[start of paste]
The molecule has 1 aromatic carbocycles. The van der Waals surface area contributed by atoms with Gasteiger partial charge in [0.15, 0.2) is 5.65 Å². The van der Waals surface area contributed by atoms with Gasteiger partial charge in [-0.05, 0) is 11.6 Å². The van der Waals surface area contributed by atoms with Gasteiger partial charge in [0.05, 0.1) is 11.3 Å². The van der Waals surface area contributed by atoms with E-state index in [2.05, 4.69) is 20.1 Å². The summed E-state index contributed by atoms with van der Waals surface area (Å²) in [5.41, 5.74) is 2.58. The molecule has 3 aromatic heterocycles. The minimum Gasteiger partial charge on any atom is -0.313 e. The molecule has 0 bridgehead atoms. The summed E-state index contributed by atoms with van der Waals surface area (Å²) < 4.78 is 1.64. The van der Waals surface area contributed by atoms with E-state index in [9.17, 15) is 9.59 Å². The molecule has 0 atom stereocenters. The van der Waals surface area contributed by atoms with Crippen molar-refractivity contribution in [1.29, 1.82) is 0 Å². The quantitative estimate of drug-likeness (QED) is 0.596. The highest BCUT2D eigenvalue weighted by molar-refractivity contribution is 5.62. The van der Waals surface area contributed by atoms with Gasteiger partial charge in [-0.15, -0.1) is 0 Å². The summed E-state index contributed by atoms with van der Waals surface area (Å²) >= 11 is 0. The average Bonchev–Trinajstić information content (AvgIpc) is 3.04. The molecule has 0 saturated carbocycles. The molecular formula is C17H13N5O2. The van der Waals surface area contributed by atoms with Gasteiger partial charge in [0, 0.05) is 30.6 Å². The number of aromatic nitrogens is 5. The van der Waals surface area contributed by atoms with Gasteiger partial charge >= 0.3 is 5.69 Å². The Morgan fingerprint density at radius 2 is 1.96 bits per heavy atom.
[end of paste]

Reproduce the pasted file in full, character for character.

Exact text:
The molecule has 1 aromatic carbocycles. The van der Waals surface area contributed by atoms with Gasteiger partial charge in [0.15, 0.2) is 5.65 Å². The van der Waals surface area contributed by atoms with Gasteiger partial charge in [-0.05, 0) is 11.6 Å². The van der Waals surface area contributed by atoms with Gasteiger partial charge in [0.05, 0.1) is 11.3 Å². The van der Waals surface area contributed by atoms with E-state index in [2.05, 4.69) is 20.1 Å². The summed E-state index contributed by atoms with van der Waals surface area (Å²) in [5.41, 5.74) is 2.58. The molecule has 3 aromatic heterocycles. The minimum Gasteiger partial charge on any atom is -0.313 e. The molecule has 0 bridgehead atoms. The summed E-state index contributed by atoms with van der Waals surface area (Å²) < 4.78 is 1.64. The van der Waals surface area contributed by atoms with E-state index in [9.17, 15) is 9.59 Å². The molecule has 0 atom stereocenters. The van der Waals surface area contributed by atoms with Crippen molar-refractivity contribution in [1.29, 1.82) is 0 Å². The quantitative estimate of drug-likeness (QED) is 0.596. The highest BCUT2D eigenvalue weighted by molar-refractivity contribution is 5.62. The van der Waals surface area contributed by atoms with Gasteiger partial charge in [-0.15, -0.1) is 0 Å². The summed E-state index contributed by atoms with van der Waals surface area (Å²) >= 11 is 0. The average Bonchev–Trinajstić information content (AvgIpc) is 3.04. The molecule has 0 saturated carbocycles. The molecular formula is C17H13N5O2. The van der Waals surface area contributed by atoms with Gasteiger partial charge in [0, 0.05) is 30.6 Å². The number of aromatic nitrogens is 5. The van der Waals surface area contributed by atoms with Gasteiger partial charge >= 0.3 is 5.69 Å². The Morgan fingerprint density at radius 2 is 1.96 bits per heavy atom.